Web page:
actualities. This leads to "hard-hard" interactions. LUMO QM deals with
potentialities. This leads to "soft-soft" interactions -- to make use of
what has not yet been occupied, but which certainly can be occupied. The
adjectives "hard" and "soft" refer to the plasticity of the Atomic
Orbitals (AOs) involved in the MOs. An ion of a hard metal like iron leads
to "hard-hard" interactions while an ion of a soft metal like silver leads
to "soft-soft" interactions.

Both HOMO and LUMO QM are very real in chemistry! This is one of the
reasons which makes chemistry such a terror for many a student. (The other
reason, as you might have guessed, is chemical thermodynamics ;-). For
example, when the ion H3O(+) neutralises the ion OH(-), it is pure HOMO QM
all the way. But when an essential amino acid like methionine, containing
a sulpher atom S, participates in protein synthesis, it is LUMO QM all the

It is the necessity of LUMO QM which makes sulpher an essential element
and thus the reason why rotten meat has such a bad smell. Science can
easily kill an animal, but cannot make a carcass live again. Similarly,
science can easily make "soft stuff" smell rotten, but it cannot maintain
the living mentality in which thinking has not yet degenerated into a
rotten smell" of "soft stuff".

>2. And the stuff is often unreadable; it's written
>in a strangled form of academic english that
>makes it impossible to follow an argument. it's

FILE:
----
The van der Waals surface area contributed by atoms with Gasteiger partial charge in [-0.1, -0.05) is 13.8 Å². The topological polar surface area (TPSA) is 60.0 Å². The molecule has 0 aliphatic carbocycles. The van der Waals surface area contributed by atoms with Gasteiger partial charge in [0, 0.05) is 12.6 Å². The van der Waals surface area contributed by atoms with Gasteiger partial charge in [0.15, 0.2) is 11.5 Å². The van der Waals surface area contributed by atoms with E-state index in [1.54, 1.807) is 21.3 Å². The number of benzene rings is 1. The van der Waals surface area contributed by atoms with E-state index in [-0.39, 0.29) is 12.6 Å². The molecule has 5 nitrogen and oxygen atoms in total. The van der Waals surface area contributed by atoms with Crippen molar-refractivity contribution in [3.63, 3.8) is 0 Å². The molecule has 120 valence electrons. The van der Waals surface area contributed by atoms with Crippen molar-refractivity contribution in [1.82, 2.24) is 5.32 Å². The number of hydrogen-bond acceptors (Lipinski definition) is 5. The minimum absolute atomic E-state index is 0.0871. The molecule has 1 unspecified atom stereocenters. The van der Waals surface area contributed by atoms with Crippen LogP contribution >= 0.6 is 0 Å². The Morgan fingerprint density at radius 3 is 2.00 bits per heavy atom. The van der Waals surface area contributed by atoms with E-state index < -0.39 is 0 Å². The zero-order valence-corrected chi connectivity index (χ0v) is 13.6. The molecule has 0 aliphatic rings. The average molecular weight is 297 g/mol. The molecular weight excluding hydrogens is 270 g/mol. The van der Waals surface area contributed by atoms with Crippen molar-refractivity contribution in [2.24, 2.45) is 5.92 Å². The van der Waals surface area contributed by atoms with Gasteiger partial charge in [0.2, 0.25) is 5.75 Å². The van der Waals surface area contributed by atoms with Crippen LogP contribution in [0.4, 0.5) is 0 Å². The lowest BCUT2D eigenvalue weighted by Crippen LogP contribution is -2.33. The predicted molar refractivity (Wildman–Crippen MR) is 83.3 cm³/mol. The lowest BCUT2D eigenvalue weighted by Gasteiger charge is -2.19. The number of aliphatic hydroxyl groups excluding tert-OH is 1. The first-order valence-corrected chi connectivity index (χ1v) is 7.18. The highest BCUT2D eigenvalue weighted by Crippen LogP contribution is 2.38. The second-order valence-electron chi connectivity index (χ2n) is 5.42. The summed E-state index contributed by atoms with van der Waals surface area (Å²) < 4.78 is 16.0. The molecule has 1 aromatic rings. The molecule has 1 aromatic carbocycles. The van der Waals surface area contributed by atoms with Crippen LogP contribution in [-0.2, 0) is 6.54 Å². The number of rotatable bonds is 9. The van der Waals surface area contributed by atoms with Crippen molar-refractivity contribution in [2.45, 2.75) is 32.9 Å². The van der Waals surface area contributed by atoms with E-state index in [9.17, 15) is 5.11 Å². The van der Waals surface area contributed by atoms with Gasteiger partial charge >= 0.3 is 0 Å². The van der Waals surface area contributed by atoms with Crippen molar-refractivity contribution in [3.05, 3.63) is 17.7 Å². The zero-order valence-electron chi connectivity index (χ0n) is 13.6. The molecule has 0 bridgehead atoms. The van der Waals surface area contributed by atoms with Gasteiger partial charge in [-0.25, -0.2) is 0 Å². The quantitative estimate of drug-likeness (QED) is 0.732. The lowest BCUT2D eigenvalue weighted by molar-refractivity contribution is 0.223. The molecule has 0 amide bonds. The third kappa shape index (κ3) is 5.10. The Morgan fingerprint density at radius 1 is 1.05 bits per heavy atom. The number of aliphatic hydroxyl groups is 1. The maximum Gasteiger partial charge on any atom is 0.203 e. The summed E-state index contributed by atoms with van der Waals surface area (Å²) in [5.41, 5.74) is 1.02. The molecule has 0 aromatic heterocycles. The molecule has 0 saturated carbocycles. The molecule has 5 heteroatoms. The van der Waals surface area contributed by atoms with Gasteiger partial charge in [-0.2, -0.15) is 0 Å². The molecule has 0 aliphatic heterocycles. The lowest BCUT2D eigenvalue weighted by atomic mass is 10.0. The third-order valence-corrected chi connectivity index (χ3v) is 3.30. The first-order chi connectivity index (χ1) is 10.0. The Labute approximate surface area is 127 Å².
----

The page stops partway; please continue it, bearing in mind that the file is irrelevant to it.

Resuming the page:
>also often very poor stuff, but dressed up in a
>sauce of jargon that conceals the fact that the
>meat is 'off'. it does not, crucially, promote

Well, I will not be surprised if most of my writings appear to be the same
for fellow learners. This I cannot prevent with all the care possible
because we all live in a certain time gap, even though most exciting. But
I do believe that the more fellow learners become complexified in
transdisiplinary thinking, the less they will find it putrid.

However, you have another point which I tried to articulate with "Shared
Vision or Sharing Cliches".

There is also another thing which we have to bear in mind -- the long
delay feedback time in written dialogue compared to spoken dialogue,
thinking of the LO-dialogue as a cybernetic loop.

The fourth thing which worries me, is the evaluation by "peer referees".
It degenerates too often in a system of "the blind leading the one-eyeds"
-- the disciplinarists trying to cage in followers to set up a little
empire. By this they prevent emergent learning which is requisite to
transdisiplinary thinking.

>The fact is that this list, and others like it, do an excellent job.